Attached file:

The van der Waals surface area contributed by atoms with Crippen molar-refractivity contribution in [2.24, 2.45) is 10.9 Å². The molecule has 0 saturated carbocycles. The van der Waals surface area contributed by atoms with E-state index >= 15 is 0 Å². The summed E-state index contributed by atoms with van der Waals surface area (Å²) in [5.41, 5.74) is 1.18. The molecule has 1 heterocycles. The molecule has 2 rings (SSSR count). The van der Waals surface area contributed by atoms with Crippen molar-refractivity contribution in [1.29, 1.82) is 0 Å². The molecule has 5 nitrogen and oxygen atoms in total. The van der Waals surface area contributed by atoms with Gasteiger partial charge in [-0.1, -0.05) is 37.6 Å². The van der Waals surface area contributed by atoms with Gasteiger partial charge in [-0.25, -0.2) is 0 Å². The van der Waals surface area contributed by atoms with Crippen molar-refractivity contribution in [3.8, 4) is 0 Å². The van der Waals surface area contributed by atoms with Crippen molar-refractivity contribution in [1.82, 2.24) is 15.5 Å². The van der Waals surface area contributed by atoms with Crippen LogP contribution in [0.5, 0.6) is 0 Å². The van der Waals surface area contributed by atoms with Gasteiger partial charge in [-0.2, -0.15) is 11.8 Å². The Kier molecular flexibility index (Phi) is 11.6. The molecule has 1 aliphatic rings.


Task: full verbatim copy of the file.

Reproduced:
The van der Waals surface area contributed by atoms with Crippen molar-refractivity contribution in [2.24, 2.45) is 10.9 Å². The molecule has 0 saturated carbocycles. The van der Waals surface area contributed by atoms with E-state index >= 15 is 0 Å². The summed E-state index contributed by atoms with van der Waals surface area (Å²) in [5.41, 5.74) is 1.18. The molecule has 1 heterocycles. The molecule has 2 rings (SSSR count). The van der Waals surface area contributed by atoms with Crippen molar-refractivity contribution in [1.29, 1.82) is 0 Å². The molecule has 5 nitrogen and oxygen atoms in total. The van der Waals surface area contributed by atoms with Gasteiger partial charge in [-0.1, -0.05) is 37.6 Å². The van der Waals surface area contributed by atoms with Gasteiger partial charge in [-0.25, -0.2) is 0 Å². The van der Waals surface area contributed by atoms with Crippen molar-refractivity contribution in [3.8, 4) is 0 Å². The van der Waals surface area contributed by atoms with Crippen molar-refractivity contribution in [1.82, 2.24) is 15.5 Å². The van der Waals surface area contributed by atoms with Crippen LogP contribution in [0.5, 0.6) is 0 Å². The van der Waals surface area contributed by atoms with Gasteiger partial charge in [-0.2, -0.15) is 11.8 Å². The Kier molecular flexibility index (Phi) is 11.6. The molecule has 1 aliphatic rings.